OMAP4470 is architecturally very similar to OMAP4460 with a number of notable changes. First off is that 20% increase in CPU clocks from 1.5 GHz in OMAP4460 to 1.8 GHz in OMAP4470. TI's comparison point for most of the OMAP4470 specs is the OMAP4430 which has its two Cortex-A9s clocked at 1.0 GHz. The two Cortex-M3 cores remain clocked at 266 MHz for handling multimedia processing and background realtime events. The end result is an effort to both let the two Cortex-A9s remain idle for more of the time, and unburden them during heavy processing. TI feels this dichotomy of two big and fast Cortex-A9 cores for web browsing and very computationally intensive tasks augmented with two ligher weight, low power Cortex-M3 cores offers it unique power savings potential. The two Cortex-M3 cores can offload Thumb and Thumb-2 instructions, as well as some hardware multiply and divide operations from the A9s.
The real interesting change with OMAP4470, however, is a similar two-pronged approach on the GPU side of things. First, OMAP4470 moves from the PowerVR SGX540 present in OMAP4430 and OMAP4460 to a more powerful single core (MP1, if you will) PowerVR SGX544 GPU which offers 2.5x the performance of OMAP4430's SGX540.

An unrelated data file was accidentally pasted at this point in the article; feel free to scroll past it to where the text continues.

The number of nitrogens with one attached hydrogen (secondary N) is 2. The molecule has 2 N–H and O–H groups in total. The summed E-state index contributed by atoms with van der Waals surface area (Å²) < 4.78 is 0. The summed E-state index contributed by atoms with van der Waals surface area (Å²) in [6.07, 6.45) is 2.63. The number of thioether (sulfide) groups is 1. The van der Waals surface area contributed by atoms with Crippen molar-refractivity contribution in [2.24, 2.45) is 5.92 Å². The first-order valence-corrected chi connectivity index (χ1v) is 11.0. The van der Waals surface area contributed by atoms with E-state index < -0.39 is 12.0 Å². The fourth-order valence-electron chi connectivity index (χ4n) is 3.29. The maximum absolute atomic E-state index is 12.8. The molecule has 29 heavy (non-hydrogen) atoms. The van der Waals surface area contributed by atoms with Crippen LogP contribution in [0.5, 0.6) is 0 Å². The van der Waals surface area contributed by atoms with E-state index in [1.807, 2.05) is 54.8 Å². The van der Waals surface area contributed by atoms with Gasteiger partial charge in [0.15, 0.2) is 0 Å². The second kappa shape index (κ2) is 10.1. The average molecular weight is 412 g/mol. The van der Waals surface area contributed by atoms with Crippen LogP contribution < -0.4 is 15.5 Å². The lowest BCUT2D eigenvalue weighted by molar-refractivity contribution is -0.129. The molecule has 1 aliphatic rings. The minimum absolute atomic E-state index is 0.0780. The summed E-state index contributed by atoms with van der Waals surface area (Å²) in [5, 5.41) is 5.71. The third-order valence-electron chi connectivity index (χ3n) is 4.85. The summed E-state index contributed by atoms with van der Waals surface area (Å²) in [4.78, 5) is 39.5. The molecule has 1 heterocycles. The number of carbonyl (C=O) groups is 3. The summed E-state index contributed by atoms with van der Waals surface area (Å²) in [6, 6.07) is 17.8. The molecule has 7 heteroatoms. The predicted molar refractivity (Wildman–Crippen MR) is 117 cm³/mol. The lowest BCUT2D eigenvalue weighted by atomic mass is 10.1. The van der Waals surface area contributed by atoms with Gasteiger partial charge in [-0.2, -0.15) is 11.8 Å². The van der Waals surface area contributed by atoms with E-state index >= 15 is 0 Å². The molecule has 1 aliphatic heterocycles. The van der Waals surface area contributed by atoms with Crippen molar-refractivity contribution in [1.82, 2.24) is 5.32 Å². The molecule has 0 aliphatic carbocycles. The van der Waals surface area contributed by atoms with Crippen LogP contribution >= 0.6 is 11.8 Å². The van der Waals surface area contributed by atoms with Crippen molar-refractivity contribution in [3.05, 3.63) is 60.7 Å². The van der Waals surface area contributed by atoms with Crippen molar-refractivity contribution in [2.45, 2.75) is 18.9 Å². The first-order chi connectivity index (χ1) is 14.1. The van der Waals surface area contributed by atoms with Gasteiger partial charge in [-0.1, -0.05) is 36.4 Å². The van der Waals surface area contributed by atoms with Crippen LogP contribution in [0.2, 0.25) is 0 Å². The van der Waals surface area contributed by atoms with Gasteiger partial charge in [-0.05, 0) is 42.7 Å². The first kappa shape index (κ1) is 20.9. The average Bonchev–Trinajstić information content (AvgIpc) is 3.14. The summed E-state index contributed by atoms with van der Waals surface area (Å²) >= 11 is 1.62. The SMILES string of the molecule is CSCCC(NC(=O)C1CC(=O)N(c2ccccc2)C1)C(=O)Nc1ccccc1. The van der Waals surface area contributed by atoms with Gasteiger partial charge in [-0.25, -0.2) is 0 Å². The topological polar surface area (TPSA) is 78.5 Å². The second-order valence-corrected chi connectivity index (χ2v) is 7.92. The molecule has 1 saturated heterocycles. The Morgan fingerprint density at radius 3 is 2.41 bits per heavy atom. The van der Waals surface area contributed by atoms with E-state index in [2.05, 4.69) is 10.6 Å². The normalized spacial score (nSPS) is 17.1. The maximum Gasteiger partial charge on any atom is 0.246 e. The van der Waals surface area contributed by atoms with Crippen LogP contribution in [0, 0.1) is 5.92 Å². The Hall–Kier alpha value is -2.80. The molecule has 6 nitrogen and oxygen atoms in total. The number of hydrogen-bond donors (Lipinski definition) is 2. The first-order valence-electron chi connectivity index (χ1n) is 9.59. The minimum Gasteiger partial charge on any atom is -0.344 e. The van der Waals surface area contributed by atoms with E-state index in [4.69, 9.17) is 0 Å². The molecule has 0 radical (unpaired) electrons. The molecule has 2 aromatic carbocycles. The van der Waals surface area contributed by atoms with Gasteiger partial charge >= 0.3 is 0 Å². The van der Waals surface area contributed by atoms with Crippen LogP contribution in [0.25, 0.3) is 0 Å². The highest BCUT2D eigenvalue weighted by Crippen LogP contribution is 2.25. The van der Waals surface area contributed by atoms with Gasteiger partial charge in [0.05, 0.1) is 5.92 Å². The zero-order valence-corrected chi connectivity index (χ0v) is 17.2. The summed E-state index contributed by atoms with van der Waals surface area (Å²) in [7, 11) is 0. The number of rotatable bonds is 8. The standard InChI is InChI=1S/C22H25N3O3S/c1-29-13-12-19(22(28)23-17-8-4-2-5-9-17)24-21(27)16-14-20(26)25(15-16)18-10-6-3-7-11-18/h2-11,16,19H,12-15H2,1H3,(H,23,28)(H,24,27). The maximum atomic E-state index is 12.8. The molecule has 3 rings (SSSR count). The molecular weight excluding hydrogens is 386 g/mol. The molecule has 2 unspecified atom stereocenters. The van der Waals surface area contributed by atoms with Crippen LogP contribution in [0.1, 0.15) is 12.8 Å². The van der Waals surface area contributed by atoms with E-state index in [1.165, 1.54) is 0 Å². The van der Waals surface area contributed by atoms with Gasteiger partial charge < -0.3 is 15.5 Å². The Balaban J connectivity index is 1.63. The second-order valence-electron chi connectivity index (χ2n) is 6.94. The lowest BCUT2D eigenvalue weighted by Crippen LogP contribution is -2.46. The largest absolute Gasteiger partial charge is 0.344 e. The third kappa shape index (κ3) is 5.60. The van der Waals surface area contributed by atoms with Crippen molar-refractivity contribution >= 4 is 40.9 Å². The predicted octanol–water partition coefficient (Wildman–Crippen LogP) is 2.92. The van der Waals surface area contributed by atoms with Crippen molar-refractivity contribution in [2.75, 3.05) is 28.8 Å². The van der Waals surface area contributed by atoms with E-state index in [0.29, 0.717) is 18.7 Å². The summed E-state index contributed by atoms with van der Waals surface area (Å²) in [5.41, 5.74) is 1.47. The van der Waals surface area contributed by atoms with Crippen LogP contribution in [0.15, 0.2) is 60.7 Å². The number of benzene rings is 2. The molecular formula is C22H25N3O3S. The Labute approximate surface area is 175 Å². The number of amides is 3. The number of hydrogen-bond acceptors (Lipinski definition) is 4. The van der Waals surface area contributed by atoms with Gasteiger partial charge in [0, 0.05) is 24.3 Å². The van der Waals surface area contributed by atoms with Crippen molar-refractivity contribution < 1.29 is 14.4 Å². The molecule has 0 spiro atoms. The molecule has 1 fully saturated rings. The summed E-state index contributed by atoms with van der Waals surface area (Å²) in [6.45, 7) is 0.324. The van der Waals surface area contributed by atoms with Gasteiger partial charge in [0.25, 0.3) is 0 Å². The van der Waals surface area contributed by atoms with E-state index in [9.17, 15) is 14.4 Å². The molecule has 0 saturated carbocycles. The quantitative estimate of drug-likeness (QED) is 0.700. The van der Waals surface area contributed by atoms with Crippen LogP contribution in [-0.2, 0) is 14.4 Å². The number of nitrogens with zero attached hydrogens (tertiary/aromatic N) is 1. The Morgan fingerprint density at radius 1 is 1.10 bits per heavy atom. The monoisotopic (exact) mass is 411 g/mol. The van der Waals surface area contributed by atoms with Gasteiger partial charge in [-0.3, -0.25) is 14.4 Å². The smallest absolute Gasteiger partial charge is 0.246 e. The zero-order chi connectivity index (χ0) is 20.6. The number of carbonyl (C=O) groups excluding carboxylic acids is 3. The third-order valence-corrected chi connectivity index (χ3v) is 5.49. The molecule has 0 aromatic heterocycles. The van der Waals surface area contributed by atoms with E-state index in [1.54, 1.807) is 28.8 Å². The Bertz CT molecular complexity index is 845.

If you recall from Anand's excellent iPad 2 GPU exploration, SGX543/544 features four USSE2 pipes each with a 4-wide vector ALU churning thorugh 4 MADs per clock. I'm reproducing his table below, but if you mentally replace SGX543 with SGX544 you get the same picture. As an aside, the difference between SGX543 and SGX544 is purely that full DirectX 9 compliance is offered in the latter, making it a possible shoe-in for future Windows 8 platforms.
Mobile SoC GPU Comparison
PowerVR SGX 530 PowerVR SGX 535 PowerVR SGX 540 PowerVR SGX 543/544 PowerVR SGX 543/544MP2 GeForce ULP Kal-El GeForce
SIMD Name USSE USSE USSE USSE2 USSE2 Core Core
# of SIMDs 2 2 4 4 8 8 12
MADs per SIMD 2 2 2 4 4 1 ?
Total MADs 4 4 8 16 32 8 ?
GFLOPS @ 200MHz 1.6 GFLOPS 1.6 GFLOPS 3.2 GFLOPS 6.4 GFLOPS 12.8 GFLOPS 3.2 GFLOPS ?
GFLOPS @ 300MHz 2.4 GFLOPS 2.4 GFLOPS 4.8 GFLOPS 9.6 GFLOPS 19.2 GFLOPS 4.8 GFLOPS ?
If you recall the clocks for the OMAP4430, and OMAP4460, you can start to see where TI's 2.5x claim over its own OMAP4430 comes into play. Going from 304 MHz to 384 MHz is an ~25% increase in clock speed, which adds into the 200% increase in MADs per clock from the change from USSE to USSE2 going from SGX540 to SGX544. Do the math and it works out to almost exactly 2.5x.